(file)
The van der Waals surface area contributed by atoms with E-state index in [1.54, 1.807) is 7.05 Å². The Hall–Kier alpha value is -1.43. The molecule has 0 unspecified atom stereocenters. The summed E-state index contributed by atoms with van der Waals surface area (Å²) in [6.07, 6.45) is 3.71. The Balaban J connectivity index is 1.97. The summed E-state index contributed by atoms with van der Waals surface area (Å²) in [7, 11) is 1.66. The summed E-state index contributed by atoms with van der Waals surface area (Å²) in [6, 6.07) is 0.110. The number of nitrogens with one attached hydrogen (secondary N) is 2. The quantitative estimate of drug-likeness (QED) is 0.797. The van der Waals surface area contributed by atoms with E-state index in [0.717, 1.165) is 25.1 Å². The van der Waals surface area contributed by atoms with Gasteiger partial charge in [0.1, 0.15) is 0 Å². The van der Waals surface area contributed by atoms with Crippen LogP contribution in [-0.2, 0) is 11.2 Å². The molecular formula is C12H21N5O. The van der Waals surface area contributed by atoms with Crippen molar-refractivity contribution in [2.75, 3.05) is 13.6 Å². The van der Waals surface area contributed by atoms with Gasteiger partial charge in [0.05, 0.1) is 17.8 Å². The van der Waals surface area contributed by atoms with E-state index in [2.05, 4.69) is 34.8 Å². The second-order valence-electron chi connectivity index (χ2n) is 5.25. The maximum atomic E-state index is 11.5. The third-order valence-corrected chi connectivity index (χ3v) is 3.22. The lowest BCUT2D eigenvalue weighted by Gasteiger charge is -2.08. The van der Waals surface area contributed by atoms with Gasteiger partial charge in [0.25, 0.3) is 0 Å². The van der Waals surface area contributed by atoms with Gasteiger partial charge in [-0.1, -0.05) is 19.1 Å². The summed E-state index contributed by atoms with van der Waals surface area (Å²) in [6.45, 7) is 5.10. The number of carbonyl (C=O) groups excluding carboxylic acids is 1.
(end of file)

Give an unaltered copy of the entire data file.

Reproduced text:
The van der Waals surface area contributed by atoms with E-state index in [1.54, 1.807) is 7.05 Å². The Hall–Kier alpha value is -1.43. The molecule has 0 unspecified atom stereocenters. The summed E-state index contributed by atoms with van der Waals surface area (Å²) in [6.07, 6.45) is 3.71. The Balaban J connectivity index is 1.97. The summed E-state index contributed by atoms with van der Waals surface area (Å²) in [7, 11) is 1.66. The summed E-state index contributed by atoms with van der Waals surface area (Å²) in [6, 6.07) is 0.110. The number of nitrogens with one attached hydrogen (secondary N) is 2. The quantitative estimate of drug-likeness (QED) is 0.797. The van der Waals surface area contributed by atoms with E-state index in [0.717, 1.165) is 25.1 Å². The van der Waals surface area contributed by atoms with Gasteiger partial charge in [0.1, 0.15) is 0 Å². The van der Waals surface area contributed by atoms with Crippen LogP contribution in [-0.2, 0) is 11.2 Å². The molecular formula is C12H21N5O. The van der Waals surface area contributed by atoms with Crippen molar-refractivity contribution in [2.75, 3.05) is 13.6 Å². The van der Waals surface area contributed by atoms with Gasteiger partial charge in [0.05, 0.1) is 17.8 Å². The van der Waals surface area contributed by atoms with E-state index in [2.05, 4.69) is 34.8 Å². The second-order valence-electron chi connectivity index (χ2n) is 5.25. The maximum atomic E-state index is 11.5. The third-order valence-corrected chi connectivity index (χ3v) is 3.22. The lowest BCUT2D eigenvalue weighted by Gasteiger charge is -2.08. The van der Waals surface area contributed by atoms with Gasteiger partial charge in [0.25, 0.3) is 0 Å². The van der Waals surface area contributed by atoms with Gasteiger partial charge in [-0.1, -0.05) is 19.1 Å². The summed E-state index contributed by atoms with van der Waals surface area (Å²) in [6.45, 7) is 5.10. The number of carbonyl (C=O) groups excluding carboxylic acids is 1.